Bradford Lee Eden’s concluding recommendations to technical services in the Information Technology and Libraries reading strike me as simplistic. His first two points advise that libraries become more efficient and eliminate their backlogs, good courses of action that have probably occurred to most administrators at some point. His third recommendation is to contract with vendors for cataloging services “as much as possible.” This would free up resources in the technical services department to tackle the issues of relevancy and modernization, but it remains unclear how seeking out new contracts would help libraries negotiate dwindling budgets. The fourth point is that technical services staff should be adapted to changing technologies and information needs of library users. Vigilance when facing the rapid changes to the access paradigm should be a priority, but I think the either/or dynamic Eden sets up between traditionalists and progressives in information science is counterproductive. I find it hard to believe any dedicated librarian simply refuses to see how the rise of global searching could make the collections he stewards more useful. The trouble is that learning and teaching new “interoperable” metadata standards is probably a matter of triage for many non-commercial information institutions. And while post-MARC standards have big potential, they carry their own sets of issues, WorldCat 2.0 included. Shifting towards these standards may involve losing more than just antiquated OPACs.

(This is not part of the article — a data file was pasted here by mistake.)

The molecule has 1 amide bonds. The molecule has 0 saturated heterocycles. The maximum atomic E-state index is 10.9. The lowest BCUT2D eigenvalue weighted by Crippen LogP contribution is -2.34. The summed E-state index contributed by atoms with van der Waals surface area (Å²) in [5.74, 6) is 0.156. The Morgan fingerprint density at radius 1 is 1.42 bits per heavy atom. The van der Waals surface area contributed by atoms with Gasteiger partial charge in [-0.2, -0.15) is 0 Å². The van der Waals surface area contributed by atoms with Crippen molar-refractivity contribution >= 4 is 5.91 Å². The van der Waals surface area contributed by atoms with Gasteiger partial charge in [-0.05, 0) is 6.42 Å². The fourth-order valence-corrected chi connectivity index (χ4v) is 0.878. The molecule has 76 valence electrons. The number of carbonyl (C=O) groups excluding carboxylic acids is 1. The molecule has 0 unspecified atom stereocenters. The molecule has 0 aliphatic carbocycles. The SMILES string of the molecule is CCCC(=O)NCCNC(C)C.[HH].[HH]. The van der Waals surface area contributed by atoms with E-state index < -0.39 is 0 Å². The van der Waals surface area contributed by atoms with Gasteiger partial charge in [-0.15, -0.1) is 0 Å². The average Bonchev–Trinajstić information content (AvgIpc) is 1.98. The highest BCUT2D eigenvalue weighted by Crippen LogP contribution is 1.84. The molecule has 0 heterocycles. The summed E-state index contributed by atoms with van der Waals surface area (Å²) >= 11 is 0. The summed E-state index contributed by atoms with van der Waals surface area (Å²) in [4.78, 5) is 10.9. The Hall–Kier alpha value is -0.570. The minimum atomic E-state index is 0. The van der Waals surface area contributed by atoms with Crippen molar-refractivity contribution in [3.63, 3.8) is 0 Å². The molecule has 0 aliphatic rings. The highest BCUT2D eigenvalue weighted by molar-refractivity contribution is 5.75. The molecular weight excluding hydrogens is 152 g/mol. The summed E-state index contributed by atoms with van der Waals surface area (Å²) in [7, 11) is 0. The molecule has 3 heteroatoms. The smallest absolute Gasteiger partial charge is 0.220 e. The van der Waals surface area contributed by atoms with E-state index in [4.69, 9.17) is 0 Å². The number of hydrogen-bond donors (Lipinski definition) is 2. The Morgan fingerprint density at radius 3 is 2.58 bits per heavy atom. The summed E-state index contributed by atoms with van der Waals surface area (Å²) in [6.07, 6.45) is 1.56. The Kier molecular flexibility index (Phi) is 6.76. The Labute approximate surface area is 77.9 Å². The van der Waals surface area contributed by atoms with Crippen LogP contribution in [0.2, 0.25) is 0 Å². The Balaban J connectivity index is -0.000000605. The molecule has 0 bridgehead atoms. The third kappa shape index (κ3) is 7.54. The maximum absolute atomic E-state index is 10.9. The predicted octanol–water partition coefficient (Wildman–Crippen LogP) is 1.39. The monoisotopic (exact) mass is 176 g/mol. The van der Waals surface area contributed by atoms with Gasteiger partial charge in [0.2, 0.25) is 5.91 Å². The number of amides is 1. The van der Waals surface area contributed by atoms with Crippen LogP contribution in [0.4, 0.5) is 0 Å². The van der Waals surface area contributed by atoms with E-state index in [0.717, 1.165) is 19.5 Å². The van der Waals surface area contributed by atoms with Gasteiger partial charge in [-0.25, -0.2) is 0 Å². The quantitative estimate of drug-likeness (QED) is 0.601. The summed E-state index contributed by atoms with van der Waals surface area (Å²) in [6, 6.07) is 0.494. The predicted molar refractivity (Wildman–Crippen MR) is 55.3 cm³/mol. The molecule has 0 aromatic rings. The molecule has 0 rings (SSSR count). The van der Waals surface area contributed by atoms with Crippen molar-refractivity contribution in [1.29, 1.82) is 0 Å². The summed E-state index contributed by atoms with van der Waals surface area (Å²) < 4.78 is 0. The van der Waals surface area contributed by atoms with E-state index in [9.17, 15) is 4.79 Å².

Also, What does it say when an advocate of adopting new standards for library interoperability considers “noncommercialization” a conservative ideal?